Have you ever caught yourself wondering if the people you call friends are really your friends? Have you ever complained, “He only talks to me when he needs me” or “I only exist when you need something”?
Apparently, fake friends are the ones that only contact you when they need something. People who complain of fake friends feel unsatisfied in their friendships. They feel they’re being taken advantage of. They feel motivated to ditch their fake friends.
Why do we form friendships?
To understand the phenomenon of fake friends, we first need to understand why we form friendships in the first place. The golden principle underlying all friendships and relationships is mutual benefit. I can’t stress this point enough because everything revolves around it.
We form friendships because they help us satisfy our needs- material and psychological. After we’re born, our family members are our first friends. When we go to school, our family can’t be with us all the time so we satisfy our need for companionship, among other needs, by making friends.
Shared beliefs, culture, and values also play a role in determining who we call our friends. We have a tendency to identify with our friends, especially the ones that are closest to us. This is why close friends are often carbon copies of each other. They have a lot of things in common and their personalities match. They have things that they can think about together, topics they can talk about together and activities that they can do together.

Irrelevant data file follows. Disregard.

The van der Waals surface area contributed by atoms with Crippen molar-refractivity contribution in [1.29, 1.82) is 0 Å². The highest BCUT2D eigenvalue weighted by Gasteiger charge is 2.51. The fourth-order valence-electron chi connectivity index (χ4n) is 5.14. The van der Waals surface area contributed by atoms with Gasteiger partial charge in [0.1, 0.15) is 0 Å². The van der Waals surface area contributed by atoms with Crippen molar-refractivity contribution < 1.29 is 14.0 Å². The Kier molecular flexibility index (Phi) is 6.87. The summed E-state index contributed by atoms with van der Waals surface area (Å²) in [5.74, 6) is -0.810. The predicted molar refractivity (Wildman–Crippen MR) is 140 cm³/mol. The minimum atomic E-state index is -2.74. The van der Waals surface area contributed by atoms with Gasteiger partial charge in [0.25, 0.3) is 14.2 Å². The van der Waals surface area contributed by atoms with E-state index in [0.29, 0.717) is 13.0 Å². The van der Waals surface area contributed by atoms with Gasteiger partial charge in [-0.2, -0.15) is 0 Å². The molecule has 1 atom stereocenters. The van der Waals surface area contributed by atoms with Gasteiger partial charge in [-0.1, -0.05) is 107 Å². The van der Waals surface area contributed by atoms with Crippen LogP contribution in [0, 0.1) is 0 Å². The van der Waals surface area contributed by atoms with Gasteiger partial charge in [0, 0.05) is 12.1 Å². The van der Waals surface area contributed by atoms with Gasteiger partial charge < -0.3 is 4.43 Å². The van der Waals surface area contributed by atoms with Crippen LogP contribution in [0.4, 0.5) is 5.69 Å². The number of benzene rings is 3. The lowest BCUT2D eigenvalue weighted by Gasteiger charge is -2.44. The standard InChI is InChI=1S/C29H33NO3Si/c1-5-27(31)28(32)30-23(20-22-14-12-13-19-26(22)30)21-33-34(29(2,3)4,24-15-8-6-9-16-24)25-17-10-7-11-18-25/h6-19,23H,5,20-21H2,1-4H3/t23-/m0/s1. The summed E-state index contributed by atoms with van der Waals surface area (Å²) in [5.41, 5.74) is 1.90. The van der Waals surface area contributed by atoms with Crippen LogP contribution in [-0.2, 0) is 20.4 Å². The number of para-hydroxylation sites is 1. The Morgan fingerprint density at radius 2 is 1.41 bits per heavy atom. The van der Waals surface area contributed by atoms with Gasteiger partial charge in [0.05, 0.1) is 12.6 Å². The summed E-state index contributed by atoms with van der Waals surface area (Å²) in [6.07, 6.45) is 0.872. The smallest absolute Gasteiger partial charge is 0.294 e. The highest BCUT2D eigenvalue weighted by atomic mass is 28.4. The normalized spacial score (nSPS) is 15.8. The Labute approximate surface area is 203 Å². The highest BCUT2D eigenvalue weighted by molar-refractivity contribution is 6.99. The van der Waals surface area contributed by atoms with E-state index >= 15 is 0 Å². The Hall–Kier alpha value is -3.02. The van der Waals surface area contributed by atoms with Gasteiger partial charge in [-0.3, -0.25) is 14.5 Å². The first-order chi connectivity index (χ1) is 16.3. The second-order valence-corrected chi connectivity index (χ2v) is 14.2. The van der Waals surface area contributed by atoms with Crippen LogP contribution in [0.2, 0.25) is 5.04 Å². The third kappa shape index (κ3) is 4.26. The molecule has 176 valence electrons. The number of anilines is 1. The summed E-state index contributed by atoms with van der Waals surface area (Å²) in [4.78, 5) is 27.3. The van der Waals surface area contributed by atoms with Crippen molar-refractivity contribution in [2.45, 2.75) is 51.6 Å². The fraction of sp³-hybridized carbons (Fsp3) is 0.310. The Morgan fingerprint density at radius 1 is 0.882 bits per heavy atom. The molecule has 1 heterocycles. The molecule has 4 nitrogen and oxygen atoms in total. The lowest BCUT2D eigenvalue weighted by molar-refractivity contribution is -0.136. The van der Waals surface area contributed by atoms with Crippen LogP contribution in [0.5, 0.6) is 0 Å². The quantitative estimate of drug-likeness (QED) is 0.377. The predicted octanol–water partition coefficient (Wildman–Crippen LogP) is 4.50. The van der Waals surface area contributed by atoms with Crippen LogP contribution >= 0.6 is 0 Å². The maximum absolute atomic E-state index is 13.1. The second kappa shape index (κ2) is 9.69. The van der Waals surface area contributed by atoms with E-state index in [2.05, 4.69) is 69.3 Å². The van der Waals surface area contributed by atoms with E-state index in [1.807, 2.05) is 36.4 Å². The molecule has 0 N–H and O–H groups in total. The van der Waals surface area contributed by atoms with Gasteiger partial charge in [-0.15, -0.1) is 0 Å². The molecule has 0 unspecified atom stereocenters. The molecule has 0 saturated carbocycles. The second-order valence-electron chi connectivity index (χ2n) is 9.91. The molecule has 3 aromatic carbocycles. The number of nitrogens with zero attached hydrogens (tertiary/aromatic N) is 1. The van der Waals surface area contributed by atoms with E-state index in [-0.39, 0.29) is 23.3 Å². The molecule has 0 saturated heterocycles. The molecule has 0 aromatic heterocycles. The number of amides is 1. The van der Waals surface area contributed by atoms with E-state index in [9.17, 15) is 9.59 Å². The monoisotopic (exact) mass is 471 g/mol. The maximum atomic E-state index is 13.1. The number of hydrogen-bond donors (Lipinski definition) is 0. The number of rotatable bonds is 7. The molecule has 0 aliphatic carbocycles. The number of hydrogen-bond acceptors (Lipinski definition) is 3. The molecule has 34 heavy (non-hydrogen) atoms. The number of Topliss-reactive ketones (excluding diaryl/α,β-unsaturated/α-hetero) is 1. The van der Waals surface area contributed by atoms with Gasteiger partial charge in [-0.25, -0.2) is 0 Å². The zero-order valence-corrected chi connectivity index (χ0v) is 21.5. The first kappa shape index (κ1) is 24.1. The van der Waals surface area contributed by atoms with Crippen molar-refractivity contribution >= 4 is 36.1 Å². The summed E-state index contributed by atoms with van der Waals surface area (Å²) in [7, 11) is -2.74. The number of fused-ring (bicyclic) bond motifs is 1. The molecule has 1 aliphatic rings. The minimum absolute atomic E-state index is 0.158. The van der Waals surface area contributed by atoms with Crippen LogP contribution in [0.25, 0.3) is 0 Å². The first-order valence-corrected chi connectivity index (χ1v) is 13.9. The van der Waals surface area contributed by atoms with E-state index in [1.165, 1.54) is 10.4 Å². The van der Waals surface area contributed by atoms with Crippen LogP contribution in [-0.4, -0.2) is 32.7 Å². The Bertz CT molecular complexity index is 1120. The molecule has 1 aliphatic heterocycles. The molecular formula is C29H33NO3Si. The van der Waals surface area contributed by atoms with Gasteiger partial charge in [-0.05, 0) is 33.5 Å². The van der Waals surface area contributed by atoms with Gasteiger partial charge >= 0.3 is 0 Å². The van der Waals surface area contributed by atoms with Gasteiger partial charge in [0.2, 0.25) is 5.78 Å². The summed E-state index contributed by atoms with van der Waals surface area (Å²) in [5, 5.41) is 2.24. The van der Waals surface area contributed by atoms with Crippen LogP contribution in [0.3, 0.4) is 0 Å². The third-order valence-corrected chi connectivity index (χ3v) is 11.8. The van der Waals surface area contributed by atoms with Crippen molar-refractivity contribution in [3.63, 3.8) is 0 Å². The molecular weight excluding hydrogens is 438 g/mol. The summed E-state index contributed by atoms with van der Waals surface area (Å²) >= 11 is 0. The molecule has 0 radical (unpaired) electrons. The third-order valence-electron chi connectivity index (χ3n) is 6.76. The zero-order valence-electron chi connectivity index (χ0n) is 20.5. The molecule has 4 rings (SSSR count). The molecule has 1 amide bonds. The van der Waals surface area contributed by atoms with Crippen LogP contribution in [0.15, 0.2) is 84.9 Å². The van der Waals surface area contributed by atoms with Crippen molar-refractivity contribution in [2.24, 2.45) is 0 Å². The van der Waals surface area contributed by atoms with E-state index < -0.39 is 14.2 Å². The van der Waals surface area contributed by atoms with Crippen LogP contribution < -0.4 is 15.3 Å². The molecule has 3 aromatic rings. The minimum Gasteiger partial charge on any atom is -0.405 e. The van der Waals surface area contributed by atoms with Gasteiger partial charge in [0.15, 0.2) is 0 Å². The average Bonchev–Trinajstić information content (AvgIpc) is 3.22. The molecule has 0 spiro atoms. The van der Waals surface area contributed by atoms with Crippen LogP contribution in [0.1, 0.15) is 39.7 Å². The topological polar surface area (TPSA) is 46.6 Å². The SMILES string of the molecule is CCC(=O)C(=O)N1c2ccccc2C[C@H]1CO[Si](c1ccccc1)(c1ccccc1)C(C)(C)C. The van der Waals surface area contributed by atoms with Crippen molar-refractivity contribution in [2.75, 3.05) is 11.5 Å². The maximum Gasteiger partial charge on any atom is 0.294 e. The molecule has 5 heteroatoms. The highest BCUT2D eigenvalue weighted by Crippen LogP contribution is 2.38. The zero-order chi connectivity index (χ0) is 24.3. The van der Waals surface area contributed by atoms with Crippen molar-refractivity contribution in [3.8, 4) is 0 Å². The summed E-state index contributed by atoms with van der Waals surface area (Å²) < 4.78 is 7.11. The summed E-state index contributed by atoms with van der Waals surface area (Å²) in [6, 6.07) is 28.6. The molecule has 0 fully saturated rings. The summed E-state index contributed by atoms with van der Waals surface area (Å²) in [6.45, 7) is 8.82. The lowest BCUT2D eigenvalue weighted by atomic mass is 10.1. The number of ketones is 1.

This is encapsulated in how one’s closest friend is often called one’s alter ego- other self.
Wherefrom cometh fake friends?
Humans, for some reason, tend to overvalue their psychological needs. Even Maslow, famous for his hierarchy of needs, classified psychological and social needs as ‘higher’ needs compared to physiological needs. Because psychological needs have such elevated status, people classify those who help them satisfy these needs as ‘real’ friends or ‘true’ friends.
The thinking goes like this: “He doesn’t only reach out to me when he needs help but we can just hang out with each other, expecting nothing from each other. Hence, he’s my real friend.”